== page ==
17-year jail term upheld for former South Korean leader

Lee Myung-bak, who was president from 2008 to 2013, was convicted of bribery and embezzlement offences in 2018.
Lee Myung-bak, who was president from 2008 to 2013, was convicted of bribery and embezzlement offences in 2018.

SEOUL • Former South Korean president Lee Myung-bak was ordered back to prison yesterday as the country's Supreme Court upheld a 17-year jail term for bribery and embezzlement offences.

Lee, a conservative, was president from 2008 to 2013. He had been out on bail awaiting the ruling and was not in court for the decision. The ruling is not subject to further appeal and, at age 78, it means Lee is likely to die in prison unless he receives a presidential pardon.

Police were seen at his Seoul home to take him back to prison, but according to Yonhap news agency, he requested a delay citing health reasons. He will be taken into custody on Monday.

That will mean all four of South Korea's living former presidents are either behind bars or have served jail terms - often as a result of investigations begun under successors who are political rivals.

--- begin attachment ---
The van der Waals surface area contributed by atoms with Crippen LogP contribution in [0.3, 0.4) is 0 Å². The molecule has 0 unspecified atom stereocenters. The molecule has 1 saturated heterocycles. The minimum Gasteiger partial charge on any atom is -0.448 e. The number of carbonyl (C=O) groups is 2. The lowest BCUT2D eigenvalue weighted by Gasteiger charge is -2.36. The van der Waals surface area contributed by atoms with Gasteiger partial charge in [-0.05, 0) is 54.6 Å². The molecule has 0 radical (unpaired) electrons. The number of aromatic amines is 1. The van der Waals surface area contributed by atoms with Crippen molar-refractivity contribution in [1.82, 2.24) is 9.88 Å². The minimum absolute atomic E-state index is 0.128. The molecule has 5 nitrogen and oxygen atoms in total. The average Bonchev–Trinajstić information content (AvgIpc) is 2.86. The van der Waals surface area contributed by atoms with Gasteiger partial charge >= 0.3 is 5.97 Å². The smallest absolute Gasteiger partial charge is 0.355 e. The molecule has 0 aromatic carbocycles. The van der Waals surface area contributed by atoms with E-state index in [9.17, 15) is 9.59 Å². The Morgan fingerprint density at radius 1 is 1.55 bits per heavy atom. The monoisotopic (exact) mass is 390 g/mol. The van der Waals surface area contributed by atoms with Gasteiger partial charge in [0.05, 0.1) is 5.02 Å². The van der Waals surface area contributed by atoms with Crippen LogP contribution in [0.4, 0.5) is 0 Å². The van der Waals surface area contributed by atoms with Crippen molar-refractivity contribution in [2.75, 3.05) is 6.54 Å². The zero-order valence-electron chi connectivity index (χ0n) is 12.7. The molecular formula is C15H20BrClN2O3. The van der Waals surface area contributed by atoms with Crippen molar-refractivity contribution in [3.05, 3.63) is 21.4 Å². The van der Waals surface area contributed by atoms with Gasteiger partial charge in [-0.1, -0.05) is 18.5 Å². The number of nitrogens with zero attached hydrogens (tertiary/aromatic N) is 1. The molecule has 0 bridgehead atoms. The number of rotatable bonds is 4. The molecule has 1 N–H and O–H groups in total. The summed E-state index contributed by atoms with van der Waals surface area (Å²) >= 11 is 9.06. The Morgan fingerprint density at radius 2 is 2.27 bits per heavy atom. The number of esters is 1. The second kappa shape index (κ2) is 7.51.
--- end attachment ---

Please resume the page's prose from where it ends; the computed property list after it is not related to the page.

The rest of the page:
Lee was first convicted in late 2018 and jailed. An appeals court later increased his sentence to 17 years, but granted him bail pending a further appeal to the nation's highest court.

The Supreme Court yesterday upheld his conviction for embezzling 25.2 billion won (S$30.35 million) and accepting bribes totalling 9.4 billion won, as well as the 17-year sentence. Lee is also subject to a 13 billion won fine and must forfeit assets of 5.7 billion won.

Lee's conservative successor Park Geun-hye is serving 20 years in jail for bribery and abuse of power after being ousted in 2017 over a corruption scandal. Another former leader, the liberal Roh Moo-hyun, took his own life after being questioned in a corruption probe involving his family.

AGENCE FRANCE-PRESSE

A version of this article appeared in the print edition of The Straits Times on October 30, 2020, with the headline '17-year jail term upheld for former S. Korean leader'. Print Edition | Subscribe